- Mental Health»
Some basics about Self-Esteem
It is pretty common to confound self-esteem with arrogance, egotism, narcissism, self-worship, even selfishness. But all these are negative traits, and will eventually hurt you or those around you, while self-esteem is positive, constructive, propositional and healthy, for you and those around you.
The Oxford Dictionary defines Self-Esteem as following: “Confidence in one’s own worth or abilities; self-respect.”
In the Merriam-Webster you can read: “A confidence and satisfaction in oneself: self-respect.”
Kendra Cherry, in About.com, says, “In psychology, the term Self-Esteem is used to describe a person’s overall sense of self-worth or personal value. Self-esteem is often seen as a personality trait, which means that it tends to be stable and enduring. Self-esteem can involve a variety of beliefs about the self, such as the appraisal of one’s own appearance, beliefs, emotions and behaviors.”
I like the one from Mr. Nathaniel Branden, “The experience of being competent to cope with the basic challenges of life and being worthy of happiness.” It is simple, straight to the point, and encompassing.
Abraham Maslow (1908-1970) included self-esteem in his hierarchy of needs. He described two different forms of self-esteem: the need for respect from others, and the need for self-respect, or inner self-esteem.
Someone suffering low self-esteem does not feel worthy, he sabotages himself everytime, and set excuses for everything that may give him a better quality of life. He feels bad about himself everyday. Well, we all might feel bad about ourselves every now and then, but when there are too many days feeling bad, then it is better to see what is going on.
People with low self-esteem are worried about other people’s opinions, they are always trying to fit in, and they are even willing to change the real way they are just to feel accepted by others, and it makes no difference whether they like themselves, as long as they are accepted by someone they consider worthy to look up.
He does not see himself worthy of respect from others, so he may let other people disrespect him, and take advantage of him, and since he lives by the opinion of other people he will not respect himself either. Kind of like the wife whose husband beats up, she may as well say, "beat me, but don't leave me!" They rather being mistreated than being alone, because they think they are not worthy by themselves. That is the reason it is so normal to hear someone saying, "I love you! I need you", as if they were synonyms. "I can't live without you!" "If you leave me I'll kill myself, and it will be your responsibility!" All the previous sentences are examples of low-self-esteem talking. They measure their own value by being with other person, and since they don't love themselves they think no one else will want to be with them, so they rather being in this harmful situation than being alone.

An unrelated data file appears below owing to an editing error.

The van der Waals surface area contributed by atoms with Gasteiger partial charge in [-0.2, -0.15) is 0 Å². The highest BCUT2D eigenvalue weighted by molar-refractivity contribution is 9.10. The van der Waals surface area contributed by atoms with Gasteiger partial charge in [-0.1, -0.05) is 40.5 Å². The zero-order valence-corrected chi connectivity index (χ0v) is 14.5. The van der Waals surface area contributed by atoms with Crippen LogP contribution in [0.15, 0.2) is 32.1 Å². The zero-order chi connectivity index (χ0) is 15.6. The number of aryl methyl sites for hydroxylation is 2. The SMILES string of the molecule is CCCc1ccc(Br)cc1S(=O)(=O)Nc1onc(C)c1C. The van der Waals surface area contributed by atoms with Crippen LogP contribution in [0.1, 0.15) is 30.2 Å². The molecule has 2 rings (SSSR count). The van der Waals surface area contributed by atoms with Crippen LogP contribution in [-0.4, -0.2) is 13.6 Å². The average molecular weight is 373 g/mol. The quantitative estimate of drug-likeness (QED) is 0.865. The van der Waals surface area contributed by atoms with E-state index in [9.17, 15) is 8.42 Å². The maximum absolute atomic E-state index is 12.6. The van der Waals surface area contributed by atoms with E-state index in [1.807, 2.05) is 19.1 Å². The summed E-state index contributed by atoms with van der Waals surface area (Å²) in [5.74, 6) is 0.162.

The previous can also happen in a parent-child relationship. The child is always looking for his parents approval and recognition, and if he does not get it he feels unaccepted, therefore he suffers, so he will look for that acceptance some place else, and he will do anything to feel accepted, and he will feel everytime more rejection from his parents.
He will not consider himself capable of taking challenges, consequently will not grow, and a person who is not growing feels dissatisfied, unhappy, even miserable. Sooner than later that person is going to lose the will to live, and is going to hate himself.
Dr. Joe Rubino puts it like this, “We often see low self-esteem associated with criminal activities, drug and alcohol addiction, poverty, violent behavior, eating disorders, educational dropouts and low socio-economic status.”
Low self-esteem is going to trick you into thinking that you are a victim of the life you got. You are going to believe that your situation is the worst; and you will honestly feel it that way, but it will not mean it is true. Maybe my situation is really bad, but I would rather to think that everybody has different struggles, and they are difficult in different ways for everyone, instead of thinking that I get the worst from life. Why would I want to see it like this? Because when I think my situation is the worst, I go back to the starting point, where I think I am a victim. I will repeat over and over that life is not fair, that I got the worst of it, and sooner than later the message of me being worthy of the worst will print in my mind.
The Environment Effect
Kids in school can be very cruel, and they can make worse a self-image that was already bad. The friends we choose might have a positive or negative effect over us. Too many times the environment —including television, beauty magazines, and so on— promotes a false sense beauty.